And even though condo buildings are getting smaller overall, the units themselves are getting bigger.

By the end of this year, FLAnk will be finished with a 50,000-square-foot condo project on Hudson and 12th Street called the Abingdon — a development that has been in the works since 2007. There will only be 10 units, with two penthouses and two “mansions” included.

“The square footage ranges from 3,250 to 9,600 [per apartment],” says Jon Kully, managing partner at FLAnk. The penthouse unit should be priced at $21.5 million.

Demand for big apartments like this has made many other NYC developers salivate.

“We’re not playing around,” says Orin Wilf, president of Skyline Developers, which is topping off its building, 200 E. 79th St. — a 39-unit project consisting entirely of three-, four- and five-bedrooms — in mid-May. “We’re giving people a nice product, spectacular layouts and great design right in the middle of the Upper East Side.” (Prices are not available yet for the Stribling-marketed project.)

Steve Rutter, executive vice president of Stribling Marketing, also reports that aside from its already successful project at 130 W. 12th St. (a Cook + Fox designed building that is selling for more than $2,100 per square foot and has more than 25 units in contract), Stribling is readying itself for another project on the High Line, at 24th Street, with developer/architect Cary Tamarkin.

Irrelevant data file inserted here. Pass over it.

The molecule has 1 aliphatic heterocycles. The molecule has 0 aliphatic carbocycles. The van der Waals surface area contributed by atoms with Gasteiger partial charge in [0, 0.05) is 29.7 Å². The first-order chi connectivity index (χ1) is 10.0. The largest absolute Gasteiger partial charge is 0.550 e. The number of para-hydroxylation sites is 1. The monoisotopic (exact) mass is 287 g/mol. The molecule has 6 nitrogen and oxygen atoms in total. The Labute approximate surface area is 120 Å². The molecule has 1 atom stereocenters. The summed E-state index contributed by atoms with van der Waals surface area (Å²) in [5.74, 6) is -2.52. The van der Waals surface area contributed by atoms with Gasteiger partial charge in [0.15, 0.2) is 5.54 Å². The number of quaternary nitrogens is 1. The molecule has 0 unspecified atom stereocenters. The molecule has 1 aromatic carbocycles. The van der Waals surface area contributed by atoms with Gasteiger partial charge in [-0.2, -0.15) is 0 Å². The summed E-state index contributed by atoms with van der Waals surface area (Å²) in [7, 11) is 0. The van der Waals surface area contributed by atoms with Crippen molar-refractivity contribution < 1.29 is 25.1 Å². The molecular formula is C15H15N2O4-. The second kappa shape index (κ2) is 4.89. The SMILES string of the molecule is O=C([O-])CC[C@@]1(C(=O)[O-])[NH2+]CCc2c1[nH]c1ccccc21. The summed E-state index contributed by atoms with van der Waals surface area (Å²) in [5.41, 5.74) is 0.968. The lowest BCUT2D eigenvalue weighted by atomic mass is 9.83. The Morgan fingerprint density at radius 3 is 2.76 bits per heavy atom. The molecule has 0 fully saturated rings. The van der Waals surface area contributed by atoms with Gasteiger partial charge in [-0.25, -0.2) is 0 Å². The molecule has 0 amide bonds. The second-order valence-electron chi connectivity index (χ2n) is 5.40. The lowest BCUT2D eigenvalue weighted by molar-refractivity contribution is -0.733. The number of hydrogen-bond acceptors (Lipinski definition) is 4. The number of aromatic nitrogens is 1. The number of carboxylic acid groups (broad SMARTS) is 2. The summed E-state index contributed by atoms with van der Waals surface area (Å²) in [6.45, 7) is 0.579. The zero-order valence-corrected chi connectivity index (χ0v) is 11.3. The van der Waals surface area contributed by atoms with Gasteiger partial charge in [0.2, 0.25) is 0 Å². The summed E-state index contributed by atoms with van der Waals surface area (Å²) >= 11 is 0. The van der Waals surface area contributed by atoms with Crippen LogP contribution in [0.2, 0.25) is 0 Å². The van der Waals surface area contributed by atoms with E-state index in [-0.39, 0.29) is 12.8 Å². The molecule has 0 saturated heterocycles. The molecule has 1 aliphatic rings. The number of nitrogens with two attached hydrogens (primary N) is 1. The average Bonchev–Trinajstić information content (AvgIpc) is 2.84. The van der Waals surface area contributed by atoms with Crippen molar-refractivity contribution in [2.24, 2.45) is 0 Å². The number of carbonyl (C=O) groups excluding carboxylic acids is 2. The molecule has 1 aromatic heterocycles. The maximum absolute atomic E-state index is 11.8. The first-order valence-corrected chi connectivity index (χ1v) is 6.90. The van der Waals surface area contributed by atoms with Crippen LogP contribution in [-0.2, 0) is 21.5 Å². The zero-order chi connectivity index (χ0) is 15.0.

Boutique buildings like the 24-unit 250 Bowery, or even smaller ones like 111 Mercer (only four units with prices starting at $4.25 million), are shaking up downtown. And uptown, Shaky Cohen, head of Nexus Building Development, is working on a project on 107th Street between Broadway and Amsterdam. He also just purchased a parcel on the Upper East Side and is also working on an East Village development.

The Town brokerage is putting a three-unit condo at 70 Greene St. on the market this summer. It will consist of two private full floors, plus one penthouse. Prices are estimated to run between $4.5 and $15 million. (Completion is slated for around the end of 2012 or the beginning of 2013.)

Of course, many developers are extremely wary not to fall into the trap of getting too excited — and pricing things too high — too early.

“A father buys his daughter an $88 million apartment — that doesn’t happen every day,” says Paul Purcell, co-founder of Rutenberg Realty, referring to Dmitry Rybolovlev’s extravagant purchase at 15 Central Park West. “That doesn’t tell me about the market.”

And not all the buildings hitting the market are targeted to high-end buyers; there’s product for entry-level buyers, too.

The 110-unit Madison Jackson on the Lower East Side, which opens for sales next month, has units starting at $435,000.

Two weeks ago, Citizen, the 29-unit building on 23rd Street, between Seventh and Eighth avenues, which should be ready in the fall, released seven studios.

Units at Citizen start at around $720,000, according to Iva Spitzer, executive vice president of the Corcoran Group. All seven of the building’s studios (plus a handful of one-bedrooms) went to contact.

“We’ve had 10 contracts go out in 10 days,” Spitzer says.